Core file

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Revision as of 11:49, 22 May 2010 by Octo (talk | contribs) (Debugging symbols: New section.)

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A core file or core dump is a dump of the application state, including all memory contents, to the disk for further inspection. If collectd crashes due to a bug, the best way to debug this is via such a file. Using a debugger it is possible where exactly the problem occurred and under which circumstances.

In order to create and use a core file, you need to take the following steps:

  • Create an executable with debugging symbols embedded. You can either re-compile with special flags or install a debugging package if one is available.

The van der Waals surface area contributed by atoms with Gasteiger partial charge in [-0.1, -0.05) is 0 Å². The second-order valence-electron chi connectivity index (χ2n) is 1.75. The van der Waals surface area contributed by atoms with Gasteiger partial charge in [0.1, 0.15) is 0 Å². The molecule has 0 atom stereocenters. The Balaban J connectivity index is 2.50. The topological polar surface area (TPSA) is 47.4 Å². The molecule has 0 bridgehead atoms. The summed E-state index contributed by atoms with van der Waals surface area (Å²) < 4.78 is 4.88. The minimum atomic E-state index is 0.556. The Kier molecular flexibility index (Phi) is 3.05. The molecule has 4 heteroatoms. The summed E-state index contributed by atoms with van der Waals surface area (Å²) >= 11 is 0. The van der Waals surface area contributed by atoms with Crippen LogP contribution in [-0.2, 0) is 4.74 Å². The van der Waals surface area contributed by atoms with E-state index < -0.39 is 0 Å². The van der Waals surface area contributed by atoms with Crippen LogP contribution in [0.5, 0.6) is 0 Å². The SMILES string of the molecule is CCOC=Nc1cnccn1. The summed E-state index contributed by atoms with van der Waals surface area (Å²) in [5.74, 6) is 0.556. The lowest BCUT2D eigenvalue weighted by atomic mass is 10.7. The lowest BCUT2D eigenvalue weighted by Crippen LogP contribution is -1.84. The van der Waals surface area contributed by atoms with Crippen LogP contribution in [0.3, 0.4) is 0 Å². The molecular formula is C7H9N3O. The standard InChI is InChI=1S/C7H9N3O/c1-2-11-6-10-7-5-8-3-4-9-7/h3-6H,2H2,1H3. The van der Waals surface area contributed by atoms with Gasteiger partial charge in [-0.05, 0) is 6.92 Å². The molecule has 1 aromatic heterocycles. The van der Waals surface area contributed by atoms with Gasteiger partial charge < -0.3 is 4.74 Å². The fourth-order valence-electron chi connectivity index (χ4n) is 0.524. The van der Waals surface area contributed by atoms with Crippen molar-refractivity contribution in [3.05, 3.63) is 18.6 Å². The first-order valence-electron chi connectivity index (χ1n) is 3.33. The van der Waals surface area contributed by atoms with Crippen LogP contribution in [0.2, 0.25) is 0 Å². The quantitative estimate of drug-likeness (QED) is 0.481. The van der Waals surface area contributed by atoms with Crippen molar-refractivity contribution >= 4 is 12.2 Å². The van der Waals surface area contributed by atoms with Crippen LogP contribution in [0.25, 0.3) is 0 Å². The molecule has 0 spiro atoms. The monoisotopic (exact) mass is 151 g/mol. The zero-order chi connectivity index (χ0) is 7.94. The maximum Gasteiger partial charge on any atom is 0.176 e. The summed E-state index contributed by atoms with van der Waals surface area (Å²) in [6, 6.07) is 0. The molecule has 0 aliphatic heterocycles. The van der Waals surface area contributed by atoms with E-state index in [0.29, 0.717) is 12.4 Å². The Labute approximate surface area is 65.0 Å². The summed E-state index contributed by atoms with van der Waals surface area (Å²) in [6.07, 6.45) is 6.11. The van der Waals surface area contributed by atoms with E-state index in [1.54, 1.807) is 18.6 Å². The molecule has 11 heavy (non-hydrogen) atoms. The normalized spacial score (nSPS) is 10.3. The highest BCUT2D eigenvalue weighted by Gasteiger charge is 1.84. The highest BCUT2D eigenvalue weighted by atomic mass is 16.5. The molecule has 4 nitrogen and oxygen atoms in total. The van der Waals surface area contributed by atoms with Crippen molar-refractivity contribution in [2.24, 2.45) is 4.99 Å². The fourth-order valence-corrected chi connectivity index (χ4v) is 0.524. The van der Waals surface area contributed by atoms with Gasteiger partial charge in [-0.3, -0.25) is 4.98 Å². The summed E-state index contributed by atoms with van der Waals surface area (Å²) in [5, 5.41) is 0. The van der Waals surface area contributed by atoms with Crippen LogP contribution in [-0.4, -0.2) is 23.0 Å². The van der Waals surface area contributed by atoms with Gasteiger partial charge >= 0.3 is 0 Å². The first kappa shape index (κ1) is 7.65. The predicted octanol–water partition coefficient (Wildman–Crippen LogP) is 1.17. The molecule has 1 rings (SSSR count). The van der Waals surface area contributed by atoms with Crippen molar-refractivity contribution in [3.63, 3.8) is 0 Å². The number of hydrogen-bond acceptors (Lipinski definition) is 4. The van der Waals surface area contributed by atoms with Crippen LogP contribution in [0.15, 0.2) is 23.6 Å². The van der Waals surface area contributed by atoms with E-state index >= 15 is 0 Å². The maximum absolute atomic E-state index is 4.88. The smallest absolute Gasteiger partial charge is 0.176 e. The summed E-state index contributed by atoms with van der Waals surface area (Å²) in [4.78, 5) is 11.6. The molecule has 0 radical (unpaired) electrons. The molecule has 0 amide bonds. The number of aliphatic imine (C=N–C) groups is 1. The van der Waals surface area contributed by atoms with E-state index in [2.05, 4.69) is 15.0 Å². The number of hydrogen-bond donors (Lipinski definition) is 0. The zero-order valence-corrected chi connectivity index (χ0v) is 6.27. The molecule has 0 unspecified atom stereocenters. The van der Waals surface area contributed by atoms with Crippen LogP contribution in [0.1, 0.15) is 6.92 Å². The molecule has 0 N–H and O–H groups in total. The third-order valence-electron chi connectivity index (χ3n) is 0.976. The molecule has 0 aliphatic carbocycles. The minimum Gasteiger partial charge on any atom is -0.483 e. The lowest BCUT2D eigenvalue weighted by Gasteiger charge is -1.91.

• Enable creation of core files.
  • Wait until the daemon crashes again.
  • Inspect the core file to find the source of the problem.

Debugging symbols

In order to get meaningful information from a core file, the executable must be built with debugging symbols.

From a package

The easiest way to obtain debugging symbols is by installing an appropriate debugging package. If you're using Debian, you can install such a debugging package using:

apt-get install collectd-dbg

Other distributions may provide debugging packages, too. If you know of such a distribution, please add the information here.

Compiler flags

If you installed collectd from source or your distribution doesn't provide a debugging package, you can recompile with the appropriate compiler flags.

The exact flags required depend on the compiler used. If you use the C compiler from the GNU Compiler Collection (GCC), the flag -g enables the inclusion of debugging symbols. While you're at it, disable optimization using -O0. This makes it easier to interpret the output of the debugger.

Pass the flags to the configure script using:

$ ./configure $OTHER_FLAGS CFLAGS="-g -O0"

Other compilers may differ. If you know how, please add the information here.